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Snap Gear Lite 2 Firewall Setup

Posted on 2003-11-10
Medium Priority
Last Modified: 2013-11-16
I Have a co-located Dell Server running Win2K Advanced Server, currently the server is using a Zone Alarm Pro for firewall. The Server is running the following services, DNS, HTTP Server (IIS), FTP, POP3, SMTP, PCAnywhere Host

I have just purchased a Snap Gear Lite 2 VPN Firewall but have no idea how to configure the device.

It is brand new from the manufacturer but their support hasn't been, very, well, quick or supportive!

For the moment i intend to use the device purely as a firewall until i buy another and set up a VPN, I believe two of these devices provide a very secure VPN. I will use PC Anywhere to administer the server for the present.

My problem is i would like to configure the device prior to deployment so i don't have to link a monitor up in the datacenter etc. Its goegraphically far and francly the security don't like you hanging around to configure things, especially if you don't know what your doing ;-)

My server has a total of 64 Public Static IP Addresses assigned to it, I'm currently using around 10 of these. For simplicity I would like to setup all the ports i need to be open for each of these IP's.

So my questions are:
How do i preconfigure my Snap Gear Lite 2 prior to deployment so it accepts requests on IP range (example) -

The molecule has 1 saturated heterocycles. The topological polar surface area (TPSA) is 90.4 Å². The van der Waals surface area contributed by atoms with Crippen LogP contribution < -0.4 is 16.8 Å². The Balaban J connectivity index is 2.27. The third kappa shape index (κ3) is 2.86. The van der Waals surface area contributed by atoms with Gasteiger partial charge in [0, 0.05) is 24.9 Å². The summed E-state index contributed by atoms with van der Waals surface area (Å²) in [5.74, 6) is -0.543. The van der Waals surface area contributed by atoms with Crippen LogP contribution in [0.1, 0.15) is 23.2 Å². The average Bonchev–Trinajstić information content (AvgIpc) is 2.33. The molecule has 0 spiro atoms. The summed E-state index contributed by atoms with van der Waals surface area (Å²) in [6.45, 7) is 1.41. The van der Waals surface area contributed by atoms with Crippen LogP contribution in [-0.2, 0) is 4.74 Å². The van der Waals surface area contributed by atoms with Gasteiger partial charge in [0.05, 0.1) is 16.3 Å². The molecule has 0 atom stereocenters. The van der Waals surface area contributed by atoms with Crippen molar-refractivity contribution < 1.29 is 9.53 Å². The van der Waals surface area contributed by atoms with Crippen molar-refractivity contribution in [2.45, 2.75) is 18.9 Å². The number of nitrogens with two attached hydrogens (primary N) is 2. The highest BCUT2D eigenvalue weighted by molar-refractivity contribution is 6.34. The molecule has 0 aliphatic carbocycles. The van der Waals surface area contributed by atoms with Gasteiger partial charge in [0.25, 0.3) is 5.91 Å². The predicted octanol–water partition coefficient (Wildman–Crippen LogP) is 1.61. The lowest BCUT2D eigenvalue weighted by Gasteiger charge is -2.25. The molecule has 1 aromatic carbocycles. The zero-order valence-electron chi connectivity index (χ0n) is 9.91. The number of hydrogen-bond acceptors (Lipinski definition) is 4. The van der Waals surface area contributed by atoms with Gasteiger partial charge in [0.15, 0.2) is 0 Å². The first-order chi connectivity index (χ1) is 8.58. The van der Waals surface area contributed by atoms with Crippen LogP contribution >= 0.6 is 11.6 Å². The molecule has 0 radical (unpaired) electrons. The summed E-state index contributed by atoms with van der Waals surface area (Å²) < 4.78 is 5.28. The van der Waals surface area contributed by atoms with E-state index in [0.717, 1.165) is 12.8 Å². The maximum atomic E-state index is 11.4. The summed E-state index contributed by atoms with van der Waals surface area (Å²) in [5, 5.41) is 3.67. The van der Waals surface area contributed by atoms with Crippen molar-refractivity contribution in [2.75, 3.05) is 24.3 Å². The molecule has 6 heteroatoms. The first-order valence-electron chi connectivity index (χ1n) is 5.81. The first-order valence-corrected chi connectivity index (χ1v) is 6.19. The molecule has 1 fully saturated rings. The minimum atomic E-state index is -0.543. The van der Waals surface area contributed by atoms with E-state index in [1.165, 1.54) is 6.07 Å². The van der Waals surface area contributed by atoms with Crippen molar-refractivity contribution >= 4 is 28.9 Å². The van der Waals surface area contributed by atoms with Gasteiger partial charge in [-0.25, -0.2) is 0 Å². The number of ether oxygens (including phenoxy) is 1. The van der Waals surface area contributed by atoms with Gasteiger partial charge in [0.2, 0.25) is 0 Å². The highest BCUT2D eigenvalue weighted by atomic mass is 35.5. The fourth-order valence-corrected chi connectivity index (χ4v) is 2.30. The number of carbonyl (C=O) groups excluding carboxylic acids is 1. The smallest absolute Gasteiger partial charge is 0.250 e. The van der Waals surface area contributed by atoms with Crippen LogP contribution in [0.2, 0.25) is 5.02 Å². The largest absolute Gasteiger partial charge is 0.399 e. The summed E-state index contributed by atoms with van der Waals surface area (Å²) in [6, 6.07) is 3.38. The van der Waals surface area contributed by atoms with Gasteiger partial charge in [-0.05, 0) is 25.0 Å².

listening and responding on the following ports:
Win2KDNS PORT: 53(?)
POP3 PORT: 110
PCAnywhere 10.0 PORTS: 5631 - 5632 (?)
PING (?)

I would really like to preconfigure the Firewall using my desktop at home and just take the device down to the datacenter and plug it in blind. However if this is not possible then I need really clear and concise instructions on how to do this as i have no prior knowledge of how to achieve this.

Hope the gurus can help!

I would really appreciate any comments and good clear answers will be rewarded.


Question by:stellamartois
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LVL 18

Expert Comment

ID: 9731556
Here's their basic setup instructions for static routable ip's, hopefully your address space is contiguous :
Assume the following network configuration:

ISP assigned routable subnet

Example Network Setup:

       Internet Gateway            

To setup the Snapgear to bridge between the gateway and internal hosts on this subnet do the following on the Snapgears config:

Under Networking -> IP Configuration:
Internet IP:
Gateway: blank